Lavender is one herb that many will find instantly recognizable, either by its soothing aroma or the distinctive purple blooms that grow in upright spears and bring droves of bees into the garden. While lavender can take a little longer to get established, this classic herb is well worth the effort. From aromatherapy treatments and topical applications for skin irritations and burns to a versatile potpourri and novel ingredient in recipes sweet and savory, lavender has a wide variety of uses around the home.
1. Treating Insomnia and Agitation: Aroma therapists have long touted lavender’s superior power to soothe nerves and aid in getting a sound night’s sleep. These treatments typically involve breathing in a lavender-laden vapor, drinking an infusion made from the dried petals, or dabbing a bit of the essential oil under your nostrils. A recent clinical study has also shown that lavender oil taken in capsule form can help to relieve anxiety and insomnia.
2. Relieving Headaches: Rubbing the essential oil of lavender on your temples or using a lavender-based aromatherapy treatment is also said to help provide quick relief for headaches. Drinking a warm infusion of lavender petals can also help to relieve flu and cold symptoms.
3. Topical Treatment for Skin Irritations: As a potent anti-inflammatory, lavender infusions are also helpful for treating bee stings, burns, and other topical irritants. Some people find that lavender honey, which is made by bees feeding primarily on lavender nectar, to be more effective than the essential oil for treating uninfected wounds. In addition to anti-inflammatory agents, lavender also has a natural antiseptic quality that makes this herb a useful addition to the herbalist’s medicine cabinet.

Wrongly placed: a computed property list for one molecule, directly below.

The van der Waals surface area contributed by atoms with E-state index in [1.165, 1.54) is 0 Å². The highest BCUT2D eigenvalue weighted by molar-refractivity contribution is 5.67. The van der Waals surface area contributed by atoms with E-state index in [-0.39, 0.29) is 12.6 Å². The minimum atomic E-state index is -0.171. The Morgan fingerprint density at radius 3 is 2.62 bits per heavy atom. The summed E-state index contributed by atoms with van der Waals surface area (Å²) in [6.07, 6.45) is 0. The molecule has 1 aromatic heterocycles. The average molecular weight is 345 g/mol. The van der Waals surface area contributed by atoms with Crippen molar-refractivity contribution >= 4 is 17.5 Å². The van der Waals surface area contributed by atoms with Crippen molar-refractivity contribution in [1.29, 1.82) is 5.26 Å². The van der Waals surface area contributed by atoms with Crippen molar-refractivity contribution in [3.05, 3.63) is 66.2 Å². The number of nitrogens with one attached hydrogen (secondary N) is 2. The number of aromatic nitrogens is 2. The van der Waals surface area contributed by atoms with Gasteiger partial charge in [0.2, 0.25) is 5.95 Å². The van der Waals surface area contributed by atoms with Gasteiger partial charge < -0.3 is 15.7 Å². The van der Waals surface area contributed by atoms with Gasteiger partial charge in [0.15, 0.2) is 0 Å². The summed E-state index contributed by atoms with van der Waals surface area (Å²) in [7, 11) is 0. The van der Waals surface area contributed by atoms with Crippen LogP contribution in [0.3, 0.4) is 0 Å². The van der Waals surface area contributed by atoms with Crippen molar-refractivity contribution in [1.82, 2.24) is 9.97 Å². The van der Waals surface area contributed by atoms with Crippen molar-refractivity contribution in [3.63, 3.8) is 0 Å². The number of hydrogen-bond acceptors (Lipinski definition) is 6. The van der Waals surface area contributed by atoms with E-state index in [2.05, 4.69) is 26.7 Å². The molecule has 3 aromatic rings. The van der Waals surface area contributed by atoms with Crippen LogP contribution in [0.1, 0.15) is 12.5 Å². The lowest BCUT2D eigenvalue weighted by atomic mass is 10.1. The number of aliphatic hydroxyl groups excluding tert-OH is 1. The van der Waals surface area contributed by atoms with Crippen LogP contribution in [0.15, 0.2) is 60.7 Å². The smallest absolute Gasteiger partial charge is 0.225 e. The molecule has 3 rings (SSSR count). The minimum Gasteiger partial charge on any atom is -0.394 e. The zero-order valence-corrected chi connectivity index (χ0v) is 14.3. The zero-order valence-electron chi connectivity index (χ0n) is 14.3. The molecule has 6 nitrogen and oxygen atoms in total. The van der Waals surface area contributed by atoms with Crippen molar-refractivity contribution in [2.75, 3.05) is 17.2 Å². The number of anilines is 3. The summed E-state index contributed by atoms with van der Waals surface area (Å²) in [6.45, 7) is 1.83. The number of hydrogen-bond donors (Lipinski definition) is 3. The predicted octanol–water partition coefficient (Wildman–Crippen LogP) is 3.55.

4. Healing Acne and Eczema: As an astringent and anti-inflammatory, lavender oil extracts are often used to treat fungal infections, as well as skin issues like eczema and acne. Oils or extracts can be diluted with water, witch hazel, or rose water, or added to lotions to give relief to chafed, irritated, and over-dry skin.
5. Joint and Muscle Pain: Infusing a hot bath with lavender is said to be an effective method for reducing muscle and joint pain. Add a little essential oil or some freshly crushed buds to create a soothing bath that will have a lasting effect.
6. Bring in the Bees: Honey bees love to feed on lavender, making it an excellent plant to complement your vegetable garden. Planting bee-attractive plants like lavender can help to increase the traffic of pollinators in the area, improving your overall yield. Lavender flowers produce high amounts of nectar, making them the perfect complement for any beekeeper. Honey made by lavender-feeding bees is highly prized, and marketed worldwide as a premium culinary product.
7. Natural Insect Repellent: While bees love lavender many insect pests do not. Try rubbing a little crushed lavender onto your skin before your next cookout to keep the bugs at bay. Placing dried lavender sachets in your drawers and closets can also help to repel moths — and keep your clothes and linens smelling amazing.
8. Therapeutic Shampoo: In addition to smelling lovely, rinsing your scalp daily with a steeped lavender tea can help to relieve itchy skin and clear up dandruff issues.
9. Alternative to Dryer Sheets: Dried lavender sachets can also be used to freshen your laundry during the dryer cycle. Simply gather bunches of dried flowers and bundle into a clean cloth bag that can be thrown in with bed sheets, linens, or any articles you would like infused with lavender’s soothing scent.
10. Lavender Recipes: There are an incredible number of novel recipes that incorporate dried or fresh lavender, as well as lavender honeys and sugars. The herb gives a slightly bitter and slightly sweet floral note that pairs well with everything from savory goat’s milk cheeses to tart lemonades and sweet scones. Most recipes use dried lavender flowers, but syrups and extracts are also available. A few drops of the extract can be used to flavor anything from cakes and cookies to frosting, fruit salads, and dressings.
Whether you are looking to start your own patch of lavender, or you would like to experiment with the dried blossoms and liquid extractions, you should keep in mind that there are several distinct types of lavender. When choosing a variety for a home garden, you should do a little research to find out what species will fare best under local soil and environmental conditions. When starting from seed you will often have to wait a season or two before harvesting your first blooms, but this versatile herb is well worth the wait!